Prince Albert Dies of Crohn's Disease
Prince Albert did not die of typhoid fever. Records from Royal Archives unveil answer to the 150-year old mystery.
One hundred fifty years after his death, the mystery behind the death of Prince Albert was finally solved. Historians uncovered that Queen Victoria's consort died not from typhoid fever, as what his physicians pronounced, but by Crohn's disease. Medical science has yet to unveil this illness at the time of his death, December 14, 1861, although this disease is easily curable these days.
Medical researchers theorized that the prince has manifested this conditions for years prior to his death. In fact, royal physicians were unsure of whether or not the prince's illness was typhoid but palace officials blocked the release of details surrounding the prince's condition before his death. Queen Victoria did not allow post-mortem, so it was believed all this year the Prince died of typhoid.
In 1993, an relatively obscure article from a medical journal hypothesized that the prince has suffered Crohn's disease. Triggered by his worry over his eldest son, future King Edward VII, the disease worsened to septicemia and eventually pneumonia.
About Crohn's Disease
Crohn's disease is also called regional enteritis. It is a disease that shows signs of inflammation of the bowel that eventually spreads to the gastrointestinal tract, mouth, and anus. It results to diarrhea, fever, abdominal pain, vomiting, weight loss, and complications in the gastrointestinal tract.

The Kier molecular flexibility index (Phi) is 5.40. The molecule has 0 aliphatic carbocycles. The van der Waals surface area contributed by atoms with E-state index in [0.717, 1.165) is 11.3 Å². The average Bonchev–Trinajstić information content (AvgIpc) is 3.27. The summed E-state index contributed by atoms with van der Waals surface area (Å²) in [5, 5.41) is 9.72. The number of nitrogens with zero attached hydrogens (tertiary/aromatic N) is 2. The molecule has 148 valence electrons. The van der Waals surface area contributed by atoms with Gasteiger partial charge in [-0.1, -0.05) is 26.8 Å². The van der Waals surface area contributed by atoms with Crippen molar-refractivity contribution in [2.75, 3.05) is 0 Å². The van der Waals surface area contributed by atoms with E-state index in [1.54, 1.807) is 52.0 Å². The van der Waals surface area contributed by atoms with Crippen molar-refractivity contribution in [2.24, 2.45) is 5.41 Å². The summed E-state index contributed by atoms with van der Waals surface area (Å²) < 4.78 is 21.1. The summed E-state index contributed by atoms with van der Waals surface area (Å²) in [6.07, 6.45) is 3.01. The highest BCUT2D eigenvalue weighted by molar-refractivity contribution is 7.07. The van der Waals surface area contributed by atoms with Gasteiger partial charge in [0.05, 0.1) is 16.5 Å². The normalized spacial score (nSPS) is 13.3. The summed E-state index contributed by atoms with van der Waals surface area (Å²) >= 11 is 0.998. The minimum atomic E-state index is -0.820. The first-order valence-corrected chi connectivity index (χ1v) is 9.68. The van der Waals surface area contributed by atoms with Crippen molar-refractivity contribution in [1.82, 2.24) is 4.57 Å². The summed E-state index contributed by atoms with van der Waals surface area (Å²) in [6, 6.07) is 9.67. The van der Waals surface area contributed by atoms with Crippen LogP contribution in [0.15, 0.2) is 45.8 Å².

The Uncrowned King
Prince Albert Augustus Charles Emmanuel was born on August 26, 1819, the younger son Ernest I, the reigning duke Saxe-Coburg-Gotha, and Princess Louise of Saxe-Gotha Altenburg. His father was the elder brother of Queen Victoria's mother, the Duchess of Kent.
The Making of a Prince
He received his education from tutors and later attended the University of Bonn, and excelled both in academics and athletics. In 1836, he met then-Princess Victoria and their engagement was announced in 1839. Their marriage was solemnized October 10, 1840 at the Chapel Royal of St. James' Palace.
Initially unpopular with the British public, Prince Albert emerged as a wise innovator that led the reforms on the royal household, university education, royal finances, and even slavery. He presided over the royal commission that oversaw the 1851 Great Exhibition that was highlighted by the construction and opening of the Crystal Palace, a huge structure that housed the exhibition.
Prince Albert and Queen Victoria's marriage was happy and they were blessed with 4 sons and 5 daughters, whose marriage to important members of Europe's royal families accorded him the title “Grand father of Europe” had he lived long enough to see this happen.